Friday 23rd March
And of course I am in the fortunate position of being able to do just that, but try as I might I am always up by seven. Even when feeling poorly, with a sore throat, a runny nose, or just that seasonal depression that comes on one in the winter, when you look out over grey misty dirty looking skies, and the rooftops opposite are wet and the slates greasy looking, and the lovely London skyline looks smudgy and unwashed, I haul myself out of bed and downstairs I plod. My hand goes out automatically for the switch on the kettle, and stifling a yawn I reach in the cupboard for a cup, and like a blind man the familiarity of the tea jar is soon under my hand as I feel the drug under my fumbling fingers, and drop the life-giving tea bag into the mug. No matter how I try, and I have believe me, I just cannot lie in bed. I feel so self-conscious just laying there. I try shutting my eyes, but cannot return to sleep when I know the accusatory alarm clock is there watching my every attempt at slumber. Does this come from years of work, no, I think not; it is somehow innate in me.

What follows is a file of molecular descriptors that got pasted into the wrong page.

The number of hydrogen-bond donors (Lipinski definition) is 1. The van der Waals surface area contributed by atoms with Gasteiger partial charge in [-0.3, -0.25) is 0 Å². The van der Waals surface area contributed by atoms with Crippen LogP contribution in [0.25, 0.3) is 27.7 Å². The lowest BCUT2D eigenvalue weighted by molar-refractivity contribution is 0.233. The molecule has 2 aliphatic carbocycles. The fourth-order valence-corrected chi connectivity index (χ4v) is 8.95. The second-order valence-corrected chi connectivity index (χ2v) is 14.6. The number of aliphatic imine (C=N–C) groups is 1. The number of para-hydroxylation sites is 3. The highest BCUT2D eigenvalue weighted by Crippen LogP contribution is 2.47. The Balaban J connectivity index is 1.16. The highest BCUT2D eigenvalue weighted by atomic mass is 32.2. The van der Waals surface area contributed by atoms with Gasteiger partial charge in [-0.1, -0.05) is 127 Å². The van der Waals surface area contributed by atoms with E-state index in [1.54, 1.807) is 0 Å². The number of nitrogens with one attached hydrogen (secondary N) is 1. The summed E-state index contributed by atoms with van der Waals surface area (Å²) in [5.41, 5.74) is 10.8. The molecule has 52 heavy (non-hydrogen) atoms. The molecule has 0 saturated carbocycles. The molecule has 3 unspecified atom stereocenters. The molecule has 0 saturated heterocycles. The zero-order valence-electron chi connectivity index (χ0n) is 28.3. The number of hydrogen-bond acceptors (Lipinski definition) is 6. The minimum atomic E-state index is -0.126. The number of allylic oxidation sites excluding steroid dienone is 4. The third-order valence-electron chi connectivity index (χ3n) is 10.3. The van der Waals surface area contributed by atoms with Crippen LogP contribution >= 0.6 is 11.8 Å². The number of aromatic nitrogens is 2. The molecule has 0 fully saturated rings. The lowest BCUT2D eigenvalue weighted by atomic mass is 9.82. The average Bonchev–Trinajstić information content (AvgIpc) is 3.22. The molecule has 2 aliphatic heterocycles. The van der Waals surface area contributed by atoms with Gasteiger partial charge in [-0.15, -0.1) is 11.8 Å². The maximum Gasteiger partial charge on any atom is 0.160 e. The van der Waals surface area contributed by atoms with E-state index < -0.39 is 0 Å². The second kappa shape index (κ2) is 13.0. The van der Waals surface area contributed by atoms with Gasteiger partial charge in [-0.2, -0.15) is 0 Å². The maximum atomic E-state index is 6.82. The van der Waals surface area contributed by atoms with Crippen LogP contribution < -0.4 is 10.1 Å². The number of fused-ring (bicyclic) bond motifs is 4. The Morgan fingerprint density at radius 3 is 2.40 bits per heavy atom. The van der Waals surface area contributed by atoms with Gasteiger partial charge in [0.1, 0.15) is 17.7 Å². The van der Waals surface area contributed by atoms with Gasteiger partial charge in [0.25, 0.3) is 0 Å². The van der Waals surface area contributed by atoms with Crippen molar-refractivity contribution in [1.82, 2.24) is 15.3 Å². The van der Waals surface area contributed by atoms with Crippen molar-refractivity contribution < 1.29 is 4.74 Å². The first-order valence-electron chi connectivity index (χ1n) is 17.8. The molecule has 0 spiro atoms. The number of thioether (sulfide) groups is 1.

There are several ways you can divide people up, and one is that some are early birds while others are night owls. Edward strangely was more of the latter; he had no difficulty in dozing in bed until past ten at the weekends, and always affected surprise that I had been up for hours already, and had the dishwasher and the washing machine loaded and running, and often a small pile of neatly ironed clothes beside me, while had had been fast asleep. Conversely of course, I get that sleepy feeling coming over me as soon as the loud triumphant music of the Ten O’Clock news starts, often being fast asleep on the sofa by the time Hugh Edwards has finished reading the first item. I seem to have a natural watershed between 9.45 and a quarter past ten. If I can get over this hurdle I am fine, if something distracts me and I am still awake at half past ten I get a second wind and am wide awake again until twelve. But even on those rare occasions when in company or after a concert I am not in bed until one in the morning, as soon as the hands of the clock reach six-thirty, there I am itching to get out of bed and start the day. So even though weary and tired, some days I feel like staying in bed, there I am, up with the larks as usual. It is only when I have finished my tea, and surveyed the Breakfast news do I question my irrationality.